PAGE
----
Maureen Birkett has been a CAFOD primary schools volunteer for over 12 years and she shares with us her recent new experience of making her first virtual schools visit this term.
Well I’ve finally done it! After months of listening to the distant talk of ‘virtual visits’ I finally got the email:
“One of your schools has requested a virtual visit.”
Not wishing to be daunted by this I immediately took up the challenge and made, what was to be, my first mistake. I instantly bombarded the school for information and admitted I had not actually done one before. Communication suddenly went dead but I had learned my lesson.
Miriam is a CAFOD Campaign Volunteer Coordinator for the West side of the Diocese of Southwark. She has been talking part in CAFOD’s Lent Challenge to Walk for Water and she reflects on what inspired her and her experience of the challenge so far.
CAFOD’s challenge for Lent this year is “Walk for Water” – 10,000 steps a day, every day, for 40 days. One in three people around the world do not have access to safe drinking water. When I read about Abdella, I knew I had to do something. Hearing about the difference safe water made to Hagos’ life reinforced this. We were asked to think for a few seconds about Abdella’s walk: ten hours risking life and limb to collect something that you or I walk to the next room for. Well, this really struck me and I have decided to take up the challenge.
Ruth Sinclair-Jones is a CAFOD school volunteer in the diocese of Southwark and, along with hundreds of volunteers, has taken up the CAFOD lent Walk for Water challenge.
Feeling Gratitude for water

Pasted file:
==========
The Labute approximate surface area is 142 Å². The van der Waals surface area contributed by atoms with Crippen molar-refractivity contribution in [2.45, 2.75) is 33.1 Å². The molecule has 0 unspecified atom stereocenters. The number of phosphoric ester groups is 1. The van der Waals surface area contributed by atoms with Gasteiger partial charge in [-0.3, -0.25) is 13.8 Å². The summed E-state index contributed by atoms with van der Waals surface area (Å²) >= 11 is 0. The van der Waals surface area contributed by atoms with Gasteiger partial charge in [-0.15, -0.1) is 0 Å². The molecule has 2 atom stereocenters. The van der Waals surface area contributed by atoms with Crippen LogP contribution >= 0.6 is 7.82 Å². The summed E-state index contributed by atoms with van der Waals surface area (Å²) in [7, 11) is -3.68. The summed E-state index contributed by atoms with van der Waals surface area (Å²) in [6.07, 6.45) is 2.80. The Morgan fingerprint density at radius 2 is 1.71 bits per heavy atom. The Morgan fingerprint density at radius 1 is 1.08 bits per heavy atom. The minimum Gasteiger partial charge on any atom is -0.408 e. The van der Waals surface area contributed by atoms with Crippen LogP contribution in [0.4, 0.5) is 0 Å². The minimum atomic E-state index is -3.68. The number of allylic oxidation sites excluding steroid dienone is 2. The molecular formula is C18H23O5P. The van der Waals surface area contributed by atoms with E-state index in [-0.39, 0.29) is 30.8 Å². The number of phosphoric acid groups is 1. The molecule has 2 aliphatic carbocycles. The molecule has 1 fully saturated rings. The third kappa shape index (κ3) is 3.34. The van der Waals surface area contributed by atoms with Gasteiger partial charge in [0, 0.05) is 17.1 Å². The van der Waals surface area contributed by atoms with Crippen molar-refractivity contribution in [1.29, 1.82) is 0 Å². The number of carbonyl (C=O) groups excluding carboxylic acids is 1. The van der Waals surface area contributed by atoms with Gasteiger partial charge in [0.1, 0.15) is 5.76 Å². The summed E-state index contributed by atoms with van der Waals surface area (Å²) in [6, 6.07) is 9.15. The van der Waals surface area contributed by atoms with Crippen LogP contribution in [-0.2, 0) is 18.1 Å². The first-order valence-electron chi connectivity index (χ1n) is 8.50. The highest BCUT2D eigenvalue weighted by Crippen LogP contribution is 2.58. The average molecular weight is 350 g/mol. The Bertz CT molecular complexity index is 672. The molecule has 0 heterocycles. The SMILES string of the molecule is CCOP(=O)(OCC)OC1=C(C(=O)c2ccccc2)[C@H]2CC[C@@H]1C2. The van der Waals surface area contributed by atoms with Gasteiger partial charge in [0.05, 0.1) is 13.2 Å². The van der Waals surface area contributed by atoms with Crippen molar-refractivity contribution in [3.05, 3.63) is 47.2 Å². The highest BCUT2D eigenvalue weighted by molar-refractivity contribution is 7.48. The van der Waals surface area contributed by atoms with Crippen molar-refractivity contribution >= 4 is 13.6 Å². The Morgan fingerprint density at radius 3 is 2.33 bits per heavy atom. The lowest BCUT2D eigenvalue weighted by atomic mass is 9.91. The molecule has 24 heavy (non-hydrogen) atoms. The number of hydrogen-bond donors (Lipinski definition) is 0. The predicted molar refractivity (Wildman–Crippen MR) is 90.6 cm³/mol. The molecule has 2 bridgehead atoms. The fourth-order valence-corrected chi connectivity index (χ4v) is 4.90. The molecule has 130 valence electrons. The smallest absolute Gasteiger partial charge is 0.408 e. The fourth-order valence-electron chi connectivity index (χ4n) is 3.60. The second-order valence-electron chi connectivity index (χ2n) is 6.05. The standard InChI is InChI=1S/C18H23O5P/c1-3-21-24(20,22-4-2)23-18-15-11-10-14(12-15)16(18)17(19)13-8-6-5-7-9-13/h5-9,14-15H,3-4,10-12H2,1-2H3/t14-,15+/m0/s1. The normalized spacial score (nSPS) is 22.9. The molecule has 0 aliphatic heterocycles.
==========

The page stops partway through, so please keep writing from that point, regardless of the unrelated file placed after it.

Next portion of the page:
Why am I doing this? 10,000 steps a day, every day, for 40 days during Lent? I’ve taken up this challenge in solidarity with Abdella and his community in northern Ethiopia who have to walk over twice this distance, on rocky terrain, 365 days a year, just to fetch water; and I’m raising money for a community water pump for them. Six days in, I’m becoming aware of what their daily commitment to walking means: it’s an absolute necessity – no matter what the weather, no matter how they are feeling, no matter what else is happening, they just have to do this walk, every day, or they’d have nothing to drink. Nothing. I’m also becoming aware of a sense of real gratitude for something I’ve taken for granted – clean, fresh water to drink, right in my own home, any time I want it, straight from the tap.
So every day my walk includes a local water source, to remind me why I’m doing this. And there are so many! I’ve walked along the Thames – the biggest local water source, where my own water comes from – and I’m thankful I don’t need to fetch it home in jerrycans! I’ve hiked along the river Wandle, now alive again and supporting fish. I’ve tramped across our local commons – Tooting and Clapham – with their ponds that support so much wildlife. And I’ve trailed round the local streets, finishing at home with my own water source – the garden pond, where the sparrows come to drink.
I walk at different times of the day – I’ve had one night walk so far: a challenge after a busy day, and one cold walk in the rain and mud – but most days walking is enjoyable. Friends and family have been generous with their donations and their encouragement, and are inspiring me to keep going: still 34 days ahead of me! I’m feeling very positive about having a clear goal to aim for this Lent – helping a community in Ethiopia through CAFOD to have a healthier, safer, more fulfilling life with greater opportunities. And I’m enjoying the times of reflection while I walk – feeling closer to nature – turning lockdown into an opportunity to discover beautiful places in my local area – feeling grateful for water, and for life. I hope to be healthier too after 40 days’ walking – and to keep up the habit of walking after this, knowing that, unlike Abdella and his community I can walk just for leisure and reflection – and enjoy a drink of water from the tap when I come home.